Determining Industry Attractiveness

As a potential buyer of a business, one of the most critical factors that will determine profitability is the growth prospect of the target company’s industry. Regardless of whether a firm is operationally effective or not, in the long-run profits are largely determined by the marginal equilibrium revenue for the industry. For example, the average return on investment for companies in the airline industry is significantly lower than companies that operate within the pharmaceutical industry. The large discrepancy in the return on investment between the two industries is due to factors such as competitive landscape, barriers to entry, product differentiation, required capital expenditures and operational overhead among other factors. Therefore, it is important to perform thorough commercial due diligence with the help of a business broker, to assess industry attractiveness and the potential for high returns on investment.

In order to determine the attractiveness of an industry, it is important to work with business brokers to analyze the 5 forces of the industry, also known as Porter’s 5 forces: buyer power, supplier power, threat from substitutes, threat from competitors, and the threat of new entrants. The Porter’s Five Forces Analysis forces a deep dive into the macroeconomics driving an industry. Industries in which companies can enjoy a high degree of differentiation, allow opportunities for higher markups and thus, higher profitability. Hence, having a clear understanding of the competitive environment in an industry can help in determining the competitive intensity and profitability of an industry.

A five forces analysis is crucial in determining a business’ strategy since the essence of strategy creation is developing a method to deal with competition. Competition within an industry is made up of a combination of various forces that include buyers, suppliers, substitutes, rivals, and potential entrants. These forces work together to determine the ultimate profit potential of an industry. The higher the strength of these forces, in combination, the more balanced the returns are of an industry where no company receives earns spectacular returns on their investment. The wider the moat created by the combination of these five forces, the more attractive companies in the industry can be.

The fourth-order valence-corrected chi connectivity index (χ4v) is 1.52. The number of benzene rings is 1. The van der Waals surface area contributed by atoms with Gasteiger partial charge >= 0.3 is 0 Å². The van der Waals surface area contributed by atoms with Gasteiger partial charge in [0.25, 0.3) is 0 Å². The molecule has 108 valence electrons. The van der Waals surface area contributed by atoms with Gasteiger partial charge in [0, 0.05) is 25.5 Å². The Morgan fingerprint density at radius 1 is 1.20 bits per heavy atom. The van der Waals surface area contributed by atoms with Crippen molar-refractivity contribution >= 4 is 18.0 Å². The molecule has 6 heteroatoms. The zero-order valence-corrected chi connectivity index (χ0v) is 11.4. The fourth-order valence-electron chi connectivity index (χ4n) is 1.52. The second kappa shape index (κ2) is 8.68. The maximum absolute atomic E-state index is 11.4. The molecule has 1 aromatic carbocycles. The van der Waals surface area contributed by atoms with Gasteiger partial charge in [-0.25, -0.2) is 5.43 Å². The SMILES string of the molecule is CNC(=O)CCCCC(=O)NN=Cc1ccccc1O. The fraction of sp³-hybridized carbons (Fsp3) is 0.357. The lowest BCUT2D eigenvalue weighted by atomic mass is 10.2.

For example, industries such as tires, metal cans, and steel possess more competitive pressures due to low barriers to entry and the highly commoditized nature of their products and services. Therefore, these industries typically receive lower returns on investment. On the other hand, industries such as energy and infrastructure have lower competition as the high initial capital required creates a high barrier to entry. Similarly healthcare and pharmaceutical manufacturers secure patents to create barriers to entry, thereby eliminating competition. Through this process, pharmaceutical companies can mark up their prices and boost margins.

Power of Buyers

The power of buyers examines the power that consumers possess and its effect on pricing and quality, which has a large effect on industry profitability. If buyers have a lot of power, they can collectively drive down prices and lower industry profitability. The power of the buyers is determined by the buyers’ price sensitivity and bargaining strength. These factors generally are closely related to the number of available substitutes for a product in the market and the competition. Some factors which affect buyers’ price sensitivity are product differentiation across companies, the cost of the product, and buyers’ profitability. The bargaining strength of buyers is determined by the switching costs buyers face, alternative products, availability of information, the volume of purchases made by buyers, and the degree of concentration among buyers. Buyers have greater bargaining when there are a higher number of competitors within an industry; as there is a greater selection of competitors to choose from, it will be easier for buyers to switch, thus decreasing switching costs that the customer may face if they were to jump from purchasing from a specific business to another one within the same industry.

For example, buyer power is high in the food retail industry. Customers have easy access to price checking among a large variety of different grocery stores. Moreover, switching costs between different competitors within the food retail industry are negligible, and price-conscious consumers enjoy a high degree of sovereignty.

Power of Suppliers